Can you tell our readers what it is about the work you’re doing that’s disruptive?

We stir people’s emotions. We ask people to leave their egos at the door and write from the heart. We tell them that whatever they say is “perfect.” It is very challenging for people to be honest and/or take responsibility for their lives. It is much easier to be a victim and blame others. Like EST and later the Forum, we ask people to be honest, but in a much gentler manner. Other than cruel acts, like separating children from their families, there are not many other acts as disruptive as asking people to be honest. Our methodology is not about writing about the same things over and over again like a broken record. We tell people that they are the writer, producer, director, lead actor, and extras in their own life. We ask them to write the screenplay that they would want to live, not the one they necessarily are living. It is amazing to be present and hear people take ownership of their stories in their own words.

Can you share a story about the funniest mistake you made when you were first starting? Can you tell us what lesson you learned from that?

I think early on, I believed that ShiftPoetry was the cure-all for everyone. Barbara would be responsible for filling the workshops. She also shared my beliefs and would convince people to come. Some of the early workshops were filled with people that had never gone to therapy or even come close to personal honesty. We had one workshop where a woman, whom Barbara had convinced to come, led an uprising and caused people to leave the workshop instead of write personal poems. Looking back, it was funny to witness a woman talk about how she didn’t need any workshop when what she needed was intensive therapy. She created an atmosphere in that room that was toxic for all and closed people’s hearts. That session taught me that we had to populate the room with people that wanted to be there and not let my ego get into the process. We have not had any additional experiences like that one in over two years. It is funny to look back at how disruptive ShiftPoetry can be for some, but it was scary at the time since we were first starting out.

We all need a little help along the journey. Who have been some of your mentors? Can you share a story about how they made an impact?

My main mentor is my partner, Barbara. I like to think of her as Ray Kroc and me as the McDonalds brothers. Instead of asking “why,” she asks “why not.” My other mentors have been two close friends that I have had for years, Michael Even, a retired private equity executive, and Jeffrey Hollander, a retired attorney from the insurance world. They are not friends with each other and are very different. Mike is a loving husband and father who sees himself as a libertarian. Jeff is a single gay man who identifies as a conservative republican longing for the pre-Reagan Republican party. Both have encouraged me to follow my passion and have helped me to temper the business and to honestly reflect on the opportunity as well as the choices I make. Mike has never tried ShiftPoetry nor do I believe he needs to. He is in touch with his emotions but is not a touchy guy. Jeff is an active participant and is part of our executive team. His transformation from skeptic to evangelist of ShiftPoetry has reinforced my belief that Barbara and I are on the right path. Like McDonald’s we have our own special sauce that has been developed via collaboration and openness to occasional discomfort.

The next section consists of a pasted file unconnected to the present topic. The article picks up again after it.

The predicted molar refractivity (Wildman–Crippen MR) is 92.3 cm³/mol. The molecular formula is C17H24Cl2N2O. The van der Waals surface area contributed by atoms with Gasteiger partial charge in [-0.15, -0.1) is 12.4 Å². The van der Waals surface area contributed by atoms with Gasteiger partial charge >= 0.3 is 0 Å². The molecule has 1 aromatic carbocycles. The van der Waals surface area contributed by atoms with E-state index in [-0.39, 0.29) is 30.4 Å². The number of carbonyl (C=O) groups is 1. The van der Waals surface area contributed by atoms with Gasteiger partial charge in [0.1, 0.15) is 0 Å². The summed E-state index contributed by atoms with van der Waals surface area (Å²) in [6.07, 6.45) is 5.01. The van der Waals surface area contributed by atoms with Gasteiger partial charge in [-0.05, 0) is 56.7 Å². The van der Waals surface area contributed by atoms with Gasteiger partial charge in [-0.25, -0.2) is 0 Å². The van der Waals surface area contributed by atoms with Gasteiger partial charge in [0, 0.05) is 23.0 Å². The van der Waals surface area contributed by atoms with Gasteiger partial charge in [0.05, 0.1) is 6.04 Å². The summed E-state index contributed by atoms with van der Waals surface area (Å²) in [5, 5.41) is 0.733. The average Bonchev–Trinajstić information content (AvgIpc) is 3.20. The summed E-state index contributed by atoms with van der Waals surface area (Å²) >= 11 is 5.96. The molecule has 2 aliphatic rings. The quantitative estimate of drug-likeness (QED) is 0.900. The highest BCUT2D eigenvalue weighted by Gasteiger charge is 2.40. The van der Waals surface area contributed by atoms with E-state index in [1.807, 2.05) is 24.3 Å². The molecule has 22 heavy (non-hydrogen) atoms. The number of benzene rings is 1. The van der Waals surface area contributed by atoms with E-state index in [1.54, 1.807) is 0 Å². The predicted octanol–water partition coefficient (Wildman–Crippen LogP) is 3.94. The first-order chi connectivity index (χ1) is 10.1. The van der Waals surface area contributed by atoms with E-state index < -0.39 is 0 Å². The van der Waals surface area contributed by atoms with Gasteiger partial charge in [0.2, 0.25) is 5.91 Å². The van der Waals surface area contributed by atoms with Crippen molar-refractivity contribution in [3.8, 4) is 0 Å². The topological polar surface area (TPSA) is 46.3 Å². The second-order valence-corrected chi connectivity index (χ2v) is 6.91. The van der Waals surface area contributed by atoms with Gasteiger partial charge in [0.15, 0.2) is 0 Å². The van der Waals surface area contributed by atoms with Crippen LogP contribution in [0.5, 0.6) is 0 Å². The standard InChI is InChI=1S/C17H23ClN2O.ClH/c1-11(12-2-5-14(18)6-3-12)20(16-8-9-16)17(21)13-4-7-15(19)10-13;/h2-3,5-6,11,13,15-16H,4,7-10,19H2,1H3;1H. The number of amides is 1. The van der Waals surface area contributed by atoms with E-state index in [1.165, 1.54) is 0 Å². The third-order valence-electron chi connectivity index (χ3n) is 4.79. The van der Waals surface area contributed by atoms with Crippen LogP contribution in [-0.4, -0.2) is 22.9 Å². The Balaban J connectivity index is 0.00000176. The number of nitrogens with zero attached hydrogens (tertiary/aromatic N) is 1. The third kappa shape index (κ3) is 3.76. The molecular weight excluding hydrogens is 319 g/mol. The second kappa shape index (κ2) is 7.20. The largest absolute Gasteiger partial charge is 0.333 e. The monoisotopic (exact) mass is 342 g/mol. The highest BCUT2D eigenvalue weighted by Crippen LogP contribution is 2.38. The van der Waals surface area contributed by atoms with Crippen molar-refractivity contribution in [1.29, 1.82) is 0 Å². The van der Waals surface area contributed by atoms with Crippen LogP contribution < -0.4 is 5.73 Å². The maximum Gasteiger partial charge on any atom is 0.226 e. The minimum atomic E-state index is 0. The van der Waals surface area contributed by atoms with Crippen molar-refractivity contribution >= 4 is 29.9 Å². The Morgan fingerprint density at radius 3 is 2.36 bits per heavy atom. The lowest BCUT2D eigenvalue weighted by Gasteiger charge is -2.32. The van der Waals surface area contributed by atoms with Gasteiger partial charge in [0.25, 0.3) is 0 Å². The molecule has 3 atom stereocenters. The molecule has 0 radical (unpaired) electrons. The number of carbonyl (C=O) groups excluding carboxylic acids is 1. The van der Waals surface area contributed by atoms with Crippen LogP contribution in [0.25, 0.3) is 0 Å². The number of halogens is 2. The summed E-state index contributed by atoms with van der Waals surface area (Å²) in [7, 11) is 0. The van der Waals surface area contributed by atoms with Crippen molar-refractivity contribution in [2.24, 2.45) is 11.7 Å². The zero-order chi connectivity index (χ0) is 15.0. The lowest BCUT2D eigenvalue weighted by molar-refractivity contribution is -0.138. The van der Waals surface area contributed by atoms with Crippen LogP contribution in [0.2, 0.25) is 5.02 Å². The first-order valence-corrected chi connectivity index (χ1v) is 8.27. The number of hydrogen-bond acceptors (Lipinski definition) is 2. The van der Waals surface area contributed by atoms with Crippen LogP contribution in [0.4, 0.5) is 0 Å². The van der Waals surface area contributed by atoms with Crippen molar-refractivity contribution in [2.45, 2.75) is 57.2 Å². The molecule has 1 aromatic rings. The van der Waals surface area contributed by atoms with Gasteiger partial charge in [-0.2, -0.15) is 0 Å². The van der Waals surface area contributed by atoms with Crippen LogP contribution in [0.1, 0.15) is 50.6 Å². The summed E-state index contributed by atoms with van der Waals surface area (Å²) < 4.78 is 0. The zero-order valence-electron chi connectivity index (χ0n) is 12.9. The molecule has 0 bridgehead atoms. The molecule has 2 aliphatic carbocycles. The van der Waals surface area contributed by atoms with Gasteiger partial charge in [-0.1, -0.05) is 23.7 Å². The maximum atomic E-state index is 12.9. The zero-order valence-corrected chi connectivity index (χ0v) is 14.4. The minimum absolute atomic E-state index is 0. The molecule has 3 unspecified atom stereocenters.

In today’s parlance, being disruptive is usually a positive adjective. But is disrupting always good? When do we say the converse, that a system or structure has ‘withstood the test of time’? Can you articulate to our readers when disrupting an industry is positive, and when disrupting an industry is ‘not so positive’? Can you share some examples of what you mean?

We are living in a time when our Democracy is being challenged. People want to be led and not lead and are willing to follow false prophets. We have witnessed a President that has committed actions on a daily basis that would have led to his termination in any private corporation. Our values have been tested. But that’s good. We ostensibly will have our first female Vice President and we as a nation have been forced to look at who we are. Disruption only exists with complacency. When companies only offer what their machines can manufacture instead of what people need, they die. I have witnessed these phenomena many times, from Wang computers to the 8-Track players. Progress is very hard to contain. However, it is the disrupters that are responsible for changes that ultimately will save our environment and lead to a better tomorrow. In my mind, today’s corporate disrupters are Howard Schultz, Elon Musk, and Jeff Bezos. They have changed the way we do things and have forced other companies to either change their methods or join Wang Computers in the archives of history. In politics, we also have disrupters, from Donald Trump to Bernie Sanders to AOC. I may not agree with these people, but they have forced this nation to either embrace our history or accept it and change it. With ShiftPoetry, I want to challenge people to better themselves in their own poetic voices. ShiftPoetry is “writing without rules;” a definition of poetry espoused by the Nation’s 22nd Poet Laureate. Phil Knight, another disrupter and the founder of Nike said “if you can walk, you can run.” We say, “if you can read, you can write.” Again, borrowing from Nike, “Just Do It.”

Can you share 3 of the best words of advice you’ve gotten along your journey? Please give a story or example for each.